Wednesday, December 05, 2012

Advent Day Four: The Rebel Jesus

                                   

All the streets are filled with laughter and light and the music of the season,
And the merchants' windows are all bright with the faces of the children;
And the families hurrying to their homes while the sky darkens and freezes
Will be gathering around their hearths and tables, giving thanks for God's graces
And the birth of the rebel Jesus.

Well they call him by 'the Prince of Peace' and they call him by 'the Savior,'
And they pray to him upon the seas and in every bold endeavor;
And they fill his churches with their pride and gold as their faith in him increases,
But they've turned the nature that I worship in from a temple to a robber's den,
In the words of the rebel Jesus.

Well we guard our world with locks and guns and we guard our fine possessions,
And once a year when Christmas comes we give to our relations;
And perhaps we give a little to the poor if the generosity should seize us --
But if any one of us should interfere in the business of why they are poor,
We get the same as the rebel Jesus.

Now pardon me if I have seemed to take the tone of judgement,
For I've no wish to come between this day and your enjoyment.
In a life of hardship and of earthly toil, there's a need for anything that frees us,
So I bid you pleasure and I bid you cheer, from a heathen and a pagan
On the side of the rebel Jesus.

***

I first heard this song by Jackson Browne (listen to it here) on the Chieftains' "Bells of Dublin" CD.  Obviously not your traditional Christmas song, it's a call from a non-Christian to Christians, not to forget the needs of the poor in the midst of our holiday festivities.  He's not begrudging believers the opportunity to celebrate -- as he puts it, "In a life of hardship and of earthly toil, there's a need for anything that frees us" -- but he's reminding us that there's a world out there that needs help and we must not just give charitably, but go further and challenge unjust systems and structures in society that keep people from reaching their full potential.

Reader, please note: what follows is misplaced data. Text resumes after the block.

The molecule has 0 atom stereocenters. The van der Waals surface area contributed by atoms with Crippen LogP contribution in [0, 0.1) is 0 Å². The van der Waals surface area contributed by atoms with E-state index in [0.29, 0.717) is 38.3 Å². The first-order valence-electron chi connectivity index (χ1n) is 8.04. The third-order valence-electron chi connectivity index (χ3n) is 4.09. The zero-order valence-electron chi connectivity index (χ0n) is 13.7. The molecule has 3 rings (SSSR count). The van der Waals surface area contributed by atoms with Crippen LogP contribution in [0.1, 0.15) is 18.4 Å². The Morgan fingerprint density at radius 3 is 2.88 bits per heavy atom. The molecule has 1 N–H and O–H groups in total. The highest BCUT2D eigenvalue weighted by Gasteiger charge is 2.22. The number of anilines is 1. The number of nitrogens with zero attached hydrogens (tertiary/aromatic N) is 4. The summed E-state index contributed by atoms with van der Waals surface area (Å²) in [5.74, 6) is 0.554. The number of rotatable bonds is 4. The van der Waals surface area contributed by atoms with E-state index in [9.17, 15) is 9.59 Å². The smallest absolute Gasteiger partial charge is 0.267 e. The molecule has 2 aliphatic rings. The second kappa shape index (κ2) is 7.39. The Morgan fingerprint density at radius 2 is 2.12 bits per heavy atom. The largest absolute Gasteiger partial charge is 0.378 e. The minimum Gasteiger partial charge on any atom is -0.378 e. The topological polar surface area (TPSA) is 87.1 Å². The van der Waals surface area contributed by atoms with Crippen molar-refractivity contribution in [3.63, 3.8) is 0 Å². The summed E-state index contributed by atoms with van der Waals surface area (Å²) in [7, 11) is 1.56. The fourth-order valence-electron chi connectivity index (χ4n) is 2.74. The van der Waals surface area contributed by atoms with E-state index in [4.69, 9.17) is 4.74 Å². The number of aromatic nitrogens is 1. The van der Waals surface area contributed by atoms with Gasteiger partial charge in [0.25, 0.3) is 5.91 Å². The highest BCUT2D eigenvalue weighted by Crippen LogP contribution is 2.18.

6 comments:

  1. The close of the third stanza chills me:

    And perhaps we give a little to the poor if the generosity should seize us --
    But if any one of us should interfere in the business of why they are poor,
    We get the same as the rebel Jesus.

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    Replies
    1. Yes, that's a little too close to the bone, isn't it. Very prophetic.

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  2. I'm with Tim above. That really hit me. I'd never heard this song. Thanks for sharing it.

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    1. You're welcome, Betsy. It's not exactly "sweet Baby Jesus" but I really like it. It makes you think.

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  3. Shared this on Twitter, Jeannie. That is a song that makes me say, "Whoa!"

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    Replies
    1. I know. It makes me a little uncomfortable, which I think is the point of it.

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